Yellow-spotted Amazon River Turtle Podocnemis unifilis
Amazon and Orinoco river systems in South America
Tributaries and lakes; flooded forests
Fruit and plant material including fish and small invertebrates
MALE 5 - 10 lbs. FEMALE 11.5 - 25 lbs.
MALE 8 - 15 in. FEMALE 15 - 20 in.
Up to 36 eggs
They are considered side-necked turtles because they cannot pull their heads into their shells.
Characterized by its dark upper shell and yellow spots on the head, which fade with age.
One of the largest South American river turtles.
Diurnal and is most active in mid-morning and afternoon.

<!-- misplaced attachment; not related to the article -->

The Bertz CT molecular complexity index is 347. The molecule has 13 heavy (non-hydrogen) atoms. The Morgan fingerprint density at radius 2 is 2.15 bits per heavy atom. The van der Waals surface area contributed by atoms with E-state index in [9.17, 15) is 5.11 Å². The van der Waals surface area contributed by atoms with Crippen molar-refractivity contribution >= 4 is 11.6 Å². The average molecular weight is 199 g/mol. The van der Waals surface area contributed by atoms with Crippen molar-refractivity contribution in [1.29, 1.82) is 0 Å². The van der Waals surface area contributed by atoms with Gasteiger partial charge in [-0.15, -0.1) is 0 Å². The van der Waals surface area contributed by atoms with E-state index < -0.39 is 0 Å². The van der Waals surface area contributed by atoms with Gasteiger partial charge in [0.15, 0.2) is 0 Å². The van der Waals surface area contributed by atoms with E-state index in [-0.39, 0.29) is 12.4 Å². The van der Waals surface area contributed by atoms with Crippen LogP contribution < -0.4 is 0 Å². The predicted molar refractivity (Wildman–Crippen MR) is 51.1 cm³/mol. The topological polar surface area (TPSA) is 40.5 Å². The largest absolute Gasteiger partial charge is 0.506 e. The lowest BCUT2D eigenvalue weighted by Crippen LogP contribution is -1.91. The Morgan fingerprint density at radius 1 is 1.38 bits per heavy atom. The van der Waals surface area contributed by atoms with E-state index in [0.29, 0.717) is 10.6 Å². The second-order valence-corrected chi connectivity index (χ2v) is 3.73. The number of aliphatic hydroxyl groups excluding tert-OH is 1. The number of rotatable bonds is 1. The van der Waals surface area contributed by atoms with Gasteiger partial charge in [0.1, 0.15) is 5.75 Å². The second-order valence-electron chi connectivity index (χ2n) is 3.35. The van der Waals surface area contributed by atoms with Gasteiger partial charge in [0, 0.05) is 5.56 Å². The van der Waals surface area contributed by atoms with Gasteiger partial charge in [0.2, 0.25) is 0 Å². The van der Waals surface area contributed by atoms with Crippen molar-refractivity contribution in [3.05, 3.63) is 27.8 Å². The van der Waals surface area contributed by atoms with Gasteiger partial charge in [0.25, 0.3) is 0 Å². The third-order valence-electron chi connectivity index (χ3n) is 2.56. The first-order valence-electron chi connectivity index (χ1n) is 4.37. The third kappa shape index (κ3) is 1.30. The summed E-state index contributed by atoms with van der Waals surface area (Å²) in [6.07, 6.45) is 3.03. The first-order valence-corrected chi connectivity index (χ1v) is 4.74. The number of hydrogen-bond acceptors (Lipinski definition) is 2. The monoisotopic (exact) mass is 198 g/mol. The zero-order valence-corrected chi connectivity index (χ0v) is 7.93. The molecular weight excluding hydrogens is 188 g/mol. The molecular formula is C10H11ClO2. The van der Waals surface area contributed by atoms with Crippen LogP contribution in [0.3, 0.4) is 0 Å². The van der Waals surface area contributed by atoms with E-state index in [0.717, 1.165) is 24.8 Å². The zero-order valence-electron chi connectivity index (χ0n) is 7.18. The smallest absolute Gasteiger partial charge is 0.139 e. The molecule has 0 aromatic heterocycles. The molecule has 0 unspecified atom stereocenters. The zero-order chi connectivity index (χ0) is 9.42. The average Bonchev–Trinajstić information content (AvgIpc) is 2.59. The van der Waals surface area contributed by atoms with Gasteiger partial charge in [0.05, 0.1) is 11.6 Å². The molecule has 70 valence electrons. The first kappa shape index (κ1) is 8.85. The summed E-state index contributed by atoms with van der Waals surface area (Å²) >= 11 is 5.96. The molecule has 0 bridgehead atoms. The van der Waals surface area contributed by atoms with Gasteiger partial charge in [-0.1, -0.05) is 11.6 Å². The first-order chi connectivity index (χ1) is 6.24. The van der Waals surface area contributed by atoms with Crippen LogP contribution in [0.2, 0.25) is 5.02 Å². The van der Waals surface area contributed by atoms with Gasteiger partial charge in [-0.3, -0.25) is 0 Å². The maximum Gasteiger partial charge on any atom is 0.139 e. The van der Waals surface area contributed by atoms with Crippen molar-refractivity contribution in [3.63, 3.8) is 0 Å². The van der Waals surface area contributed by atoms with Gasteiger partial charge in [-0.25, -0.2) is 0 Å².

Groups of turtles can be seen basking in the sun on logs or stones in the middle of rivers and on the shore.
Very aquatic. Come out of the water only to bask.
Females lay their eggs in the peak of the dry season and the nests are sometimes destroyed by rising flood waters.
The greatest threat to this species has been the Yekuana Indians, who regularly consumed them as a food source. The number of non-Indian poachers increased as demand for turtle eggs and meat increased.
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